Make your own free website on Tripod.com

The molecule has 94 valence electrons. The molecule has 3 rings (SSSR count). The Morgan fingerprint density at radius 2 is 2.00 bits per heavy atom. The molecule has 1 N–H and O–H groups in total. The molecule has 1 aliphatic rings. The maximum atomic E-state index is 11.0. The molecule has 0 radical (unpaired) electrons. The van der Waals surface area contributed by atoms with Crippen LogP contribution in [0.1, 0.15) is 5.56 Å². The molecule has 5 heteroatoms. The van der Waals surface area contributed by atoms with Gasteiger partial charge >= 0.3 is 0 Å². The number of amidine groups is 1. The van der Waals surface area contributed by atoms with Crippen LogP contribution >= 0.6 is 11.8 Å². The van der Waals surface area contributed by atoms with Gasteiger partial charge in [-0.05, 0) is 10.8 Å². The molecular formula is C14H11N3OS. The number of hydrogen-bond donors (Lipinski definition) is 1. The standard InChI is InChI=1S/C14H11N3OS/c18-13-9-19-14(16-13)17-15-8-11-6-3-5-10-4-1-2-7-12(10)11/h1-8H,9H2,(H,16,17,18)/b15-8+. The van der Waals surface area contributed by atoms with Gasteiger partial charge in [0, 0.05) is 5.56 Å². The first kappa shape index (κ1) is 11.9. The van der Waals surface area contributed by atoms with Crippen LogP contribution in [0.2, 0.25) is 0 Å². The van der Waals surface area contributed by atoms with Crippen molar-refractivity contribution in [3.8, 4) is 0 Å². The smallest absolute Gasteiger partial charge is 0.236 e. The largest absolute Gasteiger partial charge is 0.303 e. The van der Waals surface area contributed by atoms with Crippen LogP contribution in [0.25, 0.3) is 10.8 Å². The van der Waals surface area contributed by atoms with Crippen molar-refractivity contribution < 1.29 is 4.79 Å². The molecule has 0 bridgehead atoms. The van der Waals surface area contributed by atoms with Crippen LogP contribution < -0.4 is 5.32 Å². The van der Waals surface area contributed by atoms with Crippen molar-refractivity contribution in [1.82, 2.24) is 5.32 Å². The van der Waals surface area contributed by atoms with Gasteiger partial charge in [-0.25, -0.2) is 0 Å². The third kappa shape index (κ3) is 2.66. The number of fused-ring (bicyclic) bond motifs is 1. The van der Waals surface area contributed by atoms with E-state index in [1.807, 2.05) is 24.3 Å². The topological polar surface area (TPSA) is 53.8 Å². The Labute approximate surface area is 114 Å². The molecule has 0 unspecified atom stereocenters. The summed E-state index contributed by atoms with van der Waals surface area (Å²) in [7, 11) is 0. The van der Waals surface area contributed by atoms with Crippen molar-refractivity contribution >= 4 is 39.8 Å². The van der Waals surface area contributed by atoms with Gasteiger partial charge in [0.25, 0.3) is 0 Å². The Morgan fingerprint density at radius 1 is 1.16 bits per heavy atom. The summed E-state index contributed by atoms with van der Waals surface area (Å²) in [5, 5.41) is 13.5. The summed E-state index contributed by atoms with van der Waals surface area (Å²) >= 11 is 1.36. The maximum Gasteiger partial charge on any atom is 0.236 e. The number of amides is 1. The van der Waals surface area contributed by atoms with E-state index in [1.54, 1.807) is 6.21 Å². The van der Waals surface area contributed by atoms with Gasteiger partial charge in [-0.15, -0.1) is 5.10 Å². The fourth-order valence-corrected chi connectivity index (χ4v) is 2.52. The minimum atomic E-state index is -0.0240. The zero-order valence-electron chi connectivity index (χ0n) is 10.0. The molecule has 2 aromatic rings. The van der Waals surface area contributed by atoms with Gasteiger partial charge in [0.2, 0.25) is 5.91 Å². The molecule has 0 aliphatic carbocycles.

Brand name: Cat's Claw Latin Name:Uncaria tomentosa                                                   A Remedy For                                                             Tendency to infection                                                   Cat's Claw appears to give the immune system a boost, accounting for its                       popularity in the treatment of AIDS, cancer, viral diseases, and other                         infections. At this point, however, there's little hard evidence that it really                       does much good.                                                   This herb also exhibits anti-inflammatory properties, making it a candidate                       for treatment of arthritis, gastritis, ulcers, and inflammatory bowel                       disorders. Again, however, proof of its effectiveness is yet to be                         demonstrated.                                                 In its native South America, Cat's Claw is a popular folk medicine for                                                   intestinal complaints, ulcers, arthritis, and wounds. Elsewhere, it has also                       been used for ailments ranging from asthma and diabetes to menstrual                         disorders, premenstrual syndrome, depression, acne, and hemorrhoids.                                                   What It Is; Why It Works                          A woody vine of up to 100 feet in length, Cat's Claw is found on trees in                         the rain forests of the Andes mountains, particularly in Peru. It earns its                       name from the sharp thorns on its stem.                                                   In addition to its immune-stimulating and anti-inflammatory actions, Cat's                       Claw has antioxidant properties that could reduce the risk of hardening of                         the arteries and heart disease. Traditionally, the bark of the root was                         considered the medicinal part, but bark from the vine is now sold in its                         stead.                                                   Avoid If...                          Because Cat's Claw may cause the immune system to reject foreign                         cells, anyone with organ or tissue transplants should avoid it, as should                         those with autoimmune illnesses, multiple sclerosis, or tuberculosis. Cat's                       Claw should also be avoided during pregnancy, and is not for children                         under 2 years of age.                                                   Special Cautions                          Children over 2 and adults over 65 should begin with mild doses and                         increase the strength gradually if needed. Use by children for more than 7                         to 10 days should be done only under the supervision of a doctor.                                                 The only potential side effect is diarrhea.                                                   Possible Drug Interactions                          European herbalists avoid combining Cat's Claw with hormonal drugs,                         insulin, and vaccines. When it's taken in conjunction with other herbs, the                       dosage may need reduction.                                                 Special Information If You Are Pregnant or Breastfeeding                                                   Avoid Cat's Claw during pregnancy, and use it with caution, if at all, while                       breastfeeding.                                                   How To Prepare                          Cat's Claw is available as crushed bark, and in capsule, tablet, alcohol                         solution (tincture), and dry extract form. To prepare Cat's Claw tea,                         combine 1 gram of bark with 1 cup of water, boil for 10 to 15 minutes,                         allow to cool, and strain.                                                   Typical Dosage                                                   Tea: 1 cup of tea 3 times per day                          Tincture: 1 to 2 milliliters up to 2 times per day                         Dry extract: 20 to 60 milligrams per day                                                 Since potency of commercial preparations may vary, follow the                                                 manufacturer' directions whenever available.                                                   Overdosage                          There is no information available. ------------------------------